King’s Lynn-raised explorer George Vancouver sailed, from the age of fourteen, on two voyages with Captain Cook. From 1791 to 1795 Vancouver commanded HMS Discovery on an epic voyage ranging from Australia to the Northwest Coast of North America, where one of his officers collected this Tlingit comb at Cross Sound in what is now southern Alaska.
Made from traded caribou antler by a very skilled carver, this is one of the earliest documented pieces to have been collected from the Tlingit people.
The indigenous First Nations peoples of the Northwest Coast believed that animal spirits could transform themselves into people, and that shamans could control these powers for human use. Their art abounds in creatures (birds, bears, beavers, wolves) with humanoid features. The bird on the handle of this comb seems part mythic raven and part person.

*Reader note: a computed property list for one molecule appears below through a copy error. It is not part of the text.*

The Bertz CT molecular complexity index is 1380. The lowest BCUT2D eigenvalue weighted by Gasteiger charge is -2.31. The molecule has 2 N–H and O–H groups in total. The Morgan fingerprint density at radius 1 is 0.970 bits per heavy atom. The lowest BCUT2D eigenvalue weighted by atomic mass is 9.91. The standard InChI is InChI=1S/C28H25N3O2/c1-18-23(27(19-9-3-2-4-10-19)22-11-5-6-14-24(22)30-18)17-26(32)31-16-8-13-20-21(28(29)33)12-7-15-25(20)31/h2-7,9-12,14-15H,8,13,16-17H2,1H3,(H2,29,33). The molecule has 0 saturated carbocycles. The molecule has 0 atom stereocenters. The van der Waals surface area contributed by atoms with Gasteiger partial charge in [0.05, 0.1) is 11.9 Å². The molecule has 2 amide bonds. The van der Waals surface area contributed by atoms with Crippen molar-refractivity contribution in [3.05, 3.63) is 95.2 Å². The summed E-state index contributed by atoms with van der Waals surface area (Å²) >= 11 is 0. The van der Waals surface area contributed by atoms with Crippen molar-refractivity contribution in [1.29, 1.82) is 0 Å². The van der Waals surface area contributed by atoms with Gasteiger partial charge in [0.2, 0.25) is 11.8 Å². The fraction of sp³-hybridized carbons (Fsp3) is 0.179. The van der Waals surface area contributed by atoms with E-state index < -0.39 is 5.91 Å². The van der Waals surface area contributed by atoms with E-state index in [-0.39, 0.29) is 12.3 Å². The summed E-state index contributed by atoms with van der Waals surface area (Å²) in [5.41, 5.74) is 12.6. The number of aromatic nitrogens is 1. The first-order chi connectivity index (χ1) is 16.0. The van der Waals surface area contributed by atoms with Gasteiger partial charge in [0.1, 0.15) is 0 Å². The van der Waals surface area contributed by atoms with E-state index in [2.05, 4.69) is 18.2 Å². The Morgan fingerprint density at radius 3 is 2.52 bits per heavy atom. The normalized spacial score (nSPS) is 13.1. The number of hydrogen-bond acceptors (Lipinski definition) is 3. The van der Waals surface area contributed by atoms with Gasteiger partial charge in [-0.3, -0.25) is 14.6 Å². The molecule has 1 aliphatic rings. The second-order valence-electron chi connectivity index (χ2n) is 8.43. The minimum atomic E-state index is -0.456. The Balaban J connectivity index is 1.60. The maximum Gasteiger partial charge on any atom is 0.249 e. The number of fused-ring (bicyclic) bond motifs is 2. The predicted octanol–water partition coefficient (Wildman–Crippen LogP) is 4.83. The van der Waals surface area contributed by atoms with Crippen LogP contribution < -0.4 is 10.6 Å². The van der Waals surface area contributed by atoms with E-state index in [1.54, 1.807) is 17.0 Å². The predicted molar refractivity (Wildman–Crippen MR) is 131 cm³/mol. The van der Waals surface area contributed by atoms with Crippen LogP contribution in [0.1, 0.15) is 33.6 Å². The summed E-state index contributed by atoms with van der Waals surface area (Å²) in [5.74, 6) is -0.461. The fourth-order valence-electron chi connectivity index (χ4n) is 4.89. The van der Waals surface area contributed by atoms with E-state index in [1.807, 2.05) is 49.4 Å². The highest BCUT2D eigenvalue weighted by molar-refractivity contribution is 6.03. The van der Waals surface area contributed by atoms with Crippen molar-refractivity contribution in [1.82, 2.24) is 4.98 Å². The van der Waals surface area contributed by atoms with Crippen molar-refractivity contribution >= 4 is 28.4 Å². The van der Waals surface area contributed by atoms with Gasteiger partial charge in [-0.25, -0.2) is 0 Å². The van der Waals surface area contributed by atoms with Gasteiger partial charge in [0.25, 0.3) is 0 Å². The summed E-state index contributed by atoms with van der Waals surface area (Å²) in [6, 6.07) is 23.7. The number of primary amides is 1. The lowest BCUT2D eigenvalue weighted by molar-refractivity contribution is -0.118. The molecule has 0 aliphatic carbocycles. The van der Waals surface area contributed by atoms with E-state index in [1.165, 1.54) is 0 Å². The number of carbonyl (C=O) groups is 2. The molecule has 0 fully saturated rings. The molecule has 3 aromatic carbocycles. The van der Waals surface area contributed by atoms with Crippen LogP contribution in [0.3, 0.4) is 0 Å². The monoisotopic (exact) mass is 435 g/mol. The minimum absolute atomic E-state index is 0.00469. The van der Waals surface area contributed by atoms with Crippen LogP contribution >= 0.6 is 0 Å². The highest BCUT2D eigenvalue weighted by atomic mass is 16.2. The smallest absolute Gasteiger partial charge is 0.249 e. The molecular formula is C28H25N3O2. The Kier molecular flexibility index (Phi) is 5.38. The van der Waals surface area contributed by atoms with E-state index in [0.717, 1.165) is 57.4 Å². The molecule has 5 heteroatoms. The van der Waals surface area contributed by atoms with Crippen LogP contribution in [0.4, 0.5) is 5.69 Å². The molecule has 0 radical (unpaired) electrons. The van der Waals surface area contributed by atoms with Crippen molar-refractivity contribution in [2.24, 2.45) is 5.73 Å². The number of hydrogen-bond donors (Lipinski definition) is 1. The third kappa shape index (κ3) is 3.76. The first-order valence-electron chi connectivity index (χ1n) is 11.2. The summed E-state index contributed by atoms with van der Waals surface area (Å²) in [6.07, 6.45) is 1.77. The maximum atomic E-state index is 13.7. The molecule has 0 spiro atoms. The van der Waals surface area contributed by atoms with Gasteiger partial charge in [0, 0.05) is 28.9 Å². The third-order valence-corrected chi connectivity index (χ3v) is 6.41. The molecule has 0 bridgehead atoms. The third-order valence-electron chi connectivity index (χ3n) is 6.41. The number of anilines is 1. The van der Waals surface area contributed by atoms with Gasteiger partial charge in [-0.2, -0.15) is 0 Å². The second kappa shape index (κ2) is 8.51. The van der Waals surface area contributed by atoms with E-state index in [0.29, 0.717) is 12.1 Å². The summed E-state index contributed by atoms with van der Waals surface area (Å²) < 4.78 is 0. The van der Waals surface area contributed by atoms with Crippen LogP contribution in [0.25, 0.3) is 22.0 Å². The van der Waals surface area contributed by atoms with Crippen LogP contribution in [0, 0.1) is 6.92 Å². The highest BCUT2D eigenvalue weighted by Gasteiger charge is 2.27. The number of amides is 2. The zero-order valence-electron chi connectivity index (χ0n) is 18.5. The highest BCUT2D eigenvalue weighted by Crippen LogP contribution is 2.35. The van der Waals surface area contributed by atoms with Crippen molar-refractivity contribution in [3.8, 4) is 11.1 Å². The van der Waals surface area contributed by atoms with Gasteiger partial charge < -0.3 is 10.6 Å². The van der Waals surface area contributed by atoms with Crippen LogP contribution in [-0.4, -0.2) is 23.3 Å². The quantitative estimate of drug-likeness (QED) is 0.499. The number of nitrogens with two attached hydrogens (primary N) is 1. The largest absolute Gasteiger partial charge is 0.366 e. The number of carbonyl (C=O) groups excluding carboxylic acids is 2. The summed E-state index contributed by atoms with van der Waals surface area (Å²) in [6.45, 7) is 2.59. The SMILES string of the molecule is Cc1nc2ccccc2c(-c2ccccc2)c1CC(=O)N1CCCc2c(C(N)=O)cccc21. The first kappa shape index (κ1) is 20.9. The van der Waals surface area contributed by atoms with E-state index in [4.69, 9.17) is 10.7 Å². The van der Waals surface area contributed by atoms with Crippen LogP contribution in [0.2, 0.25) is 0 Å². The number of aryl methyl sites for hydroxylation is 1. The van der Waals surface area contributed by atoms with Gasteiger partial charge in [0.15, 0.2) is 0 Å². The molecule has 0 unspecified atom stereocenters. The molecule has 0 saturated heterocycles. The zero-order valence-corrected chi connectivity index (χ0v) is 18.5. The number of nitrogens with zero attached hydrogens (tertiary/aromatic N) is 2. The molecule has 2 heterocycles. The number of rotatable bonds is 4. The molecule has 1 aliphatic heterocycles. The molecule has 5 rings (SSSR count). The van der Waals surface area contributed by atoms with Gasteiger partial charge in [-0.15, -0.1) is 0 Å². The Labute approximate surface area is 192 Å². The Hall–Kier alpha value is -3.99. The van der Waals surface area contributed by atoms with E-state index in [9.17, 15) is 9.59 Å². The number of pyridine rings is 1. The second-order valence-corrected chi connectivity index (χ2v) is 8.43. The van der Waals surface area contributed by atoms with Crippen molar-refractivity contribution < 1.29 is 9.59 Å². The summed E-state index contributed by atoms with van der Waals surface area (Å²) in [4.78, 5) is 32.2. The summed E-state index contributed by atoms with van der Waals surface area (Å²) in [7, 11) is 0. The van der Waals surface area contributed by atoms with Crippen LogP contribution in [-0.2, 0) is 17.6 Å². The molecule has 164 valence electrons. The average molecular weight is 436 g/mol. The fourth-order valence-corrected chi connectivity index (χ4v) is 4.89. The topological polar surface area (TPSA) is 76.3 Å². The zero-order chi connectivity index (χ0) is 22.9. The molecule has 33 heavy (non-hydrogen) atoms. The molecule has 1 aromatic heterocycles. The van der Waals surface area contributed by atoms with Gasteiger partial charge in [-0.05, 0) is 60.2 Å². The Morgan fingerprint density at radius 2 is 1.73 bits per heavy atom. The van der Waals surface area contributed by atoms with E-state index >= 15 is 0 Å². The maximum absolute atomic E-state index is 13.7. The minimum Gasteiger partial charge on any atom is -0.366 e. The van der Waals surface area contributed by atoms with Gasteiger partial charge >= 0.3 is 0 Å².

Facts & figures
Comb. North America, Northwest Coast, Cross Sound: Tlingit. Late 18th century. Robert and Lisa Sainsbury Collection. UEA 875.
Caribou antler. h. 10.8 x w. 6.0 x d. 1.5 cm. Acquired 1983.
Pottery. h. 34.9 cm. Acquired 1980.
Other collection highlights
Fijian bird dish
This elegant shallow bowl was apparently created for drinking an intoxicating drink made from the root of the pepper plant that is still regularly drunk all over Fiji
Portrait of R. J. Sainsbury (Robert Sainsbury), Francis Bacon
Bacon produced an image that although unmistakably a portrait, succeeds as an intense physiological exercise on the human condition
Lady in Blue, Chaim Soutine
Lady in Blue is an imaginary figure – a portrait of the artist’s poetic melancholy